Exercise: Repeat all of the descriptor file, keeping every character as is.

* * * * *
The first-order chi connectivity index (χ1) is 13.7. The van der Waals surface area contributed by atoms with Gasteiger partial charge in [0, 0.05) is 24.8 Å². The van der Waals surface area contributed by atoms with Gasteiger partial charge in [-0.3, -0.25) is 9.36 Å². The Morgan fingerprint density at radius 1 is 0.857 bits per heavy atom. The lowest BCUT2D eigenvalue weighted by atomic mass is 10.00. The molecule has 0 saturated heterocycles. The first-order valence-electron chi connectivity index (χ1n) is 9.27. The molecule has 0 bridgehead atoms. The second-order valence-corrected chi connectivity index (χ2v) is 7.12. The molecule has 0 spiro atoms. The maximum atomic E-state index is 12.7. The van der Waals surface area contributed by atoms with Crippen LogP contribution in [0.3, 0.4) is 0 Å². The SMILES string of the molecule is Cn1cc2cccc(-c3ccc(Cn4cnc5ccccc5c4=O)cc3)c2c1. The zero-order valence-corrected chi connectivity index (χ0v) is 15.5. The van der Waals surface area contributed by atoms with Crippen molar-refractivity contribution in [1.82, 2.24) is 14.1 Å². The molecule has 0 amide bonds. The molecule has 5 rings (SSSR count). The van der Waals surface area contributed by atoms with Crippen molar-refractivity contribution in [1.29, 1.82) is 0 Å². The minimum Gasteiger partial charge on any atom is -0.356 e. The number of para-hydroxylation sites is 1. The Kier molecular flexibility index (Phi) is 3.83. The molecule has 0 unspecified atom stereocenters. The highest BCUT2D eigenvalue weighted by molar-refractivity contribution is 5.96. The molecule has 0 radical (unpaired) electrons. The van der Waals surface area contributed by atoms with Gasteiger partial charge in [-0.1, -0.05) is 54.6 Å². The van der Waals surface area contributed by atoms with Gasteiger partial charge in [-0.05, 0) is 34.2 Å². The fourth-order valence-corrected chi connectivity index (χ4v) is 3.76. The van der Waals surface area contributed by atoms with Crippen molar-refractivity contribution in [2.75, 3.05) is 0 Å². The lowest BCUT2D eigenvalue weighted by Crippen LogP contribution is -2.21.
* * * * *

The first-order chi connectivity index (χ1) is 13.7. The van der Waals surface area contributed by atoms with Gasteiger partial charge in [0, 0.05) is 24.8 Å². The van der Waals surface area contributed by atoms with Gasteiger partial charge in [-0.3, -0.25) is 9.36 Å². The Morgan fingerprint density at radius 1 is 0.857 bits per heavy atom. The lowest BCUT2D eigenvalue weighted by atomic mass is 10.00. The molecule has 0 saturated heterocycles. The first-order valence-electron chi connectivity index (χ1n) is 9.27. The molecule has 0 bridgehead atoms. The second-order valence-corrected chi connectivity index (χ2v) is 7.12. The molecule has 0 spiro atoms. The maximum atomic E-state index is 12.7. The van der Waals surface area contributed by atoms with Crippen LogP contribution in [0.3, 0.4) is 0 Å². The SMILES string of the molecule is Cn1cc2cccc(-c3ccc(Cn4cnc5ccccc5c4=O)cc3)c2c1. The zero-order valence-corrected chi connectivity index (χ0v) is 15.5. The van der Waals surface area contributed by atoms with Crippen molar-refractivity contribution in [1.82, 2.24) is 14.1 Å². The molecule has 0 amide bonds. The molecule has 5 rings (SSSR count). The van der Waals surface area contributed by atoms with Crippen molar-refractivity contribution in [1.29, 1.82) is 0 Å². The minimum Gasteiger partial charge on any atom is -0.356 e. The number of para-hydroxylation sites is 1. The Kier molecular flexibility index (Phi) is 3.83. The molecule has 0 unspecified atom stereocenters. The highest BCUT2D eigenvalue weighted by molar-refractivity contribution is 5.96. The molecule has 0 radical (unpaired) electrons. The van der Waals surface area contributed by atoms with Gasteiger partial charge in [-0.1, -0.05) is 54.6 Å². The van der Waals surface area contributed by atoms with Gasteiger partial charge in [-0.05, 0) is 34.2 Å². The fourth-order valence-corrected chi connectivity index (χ4v) is 3.76. The van der Waals surface area contributed by atoms with Crippen molar-refractivity contribution in [2.75, 3.05) is 0 Å². The lowest BCUT2D eigenvalue weighted by Crippen LogP contribution is -2.21.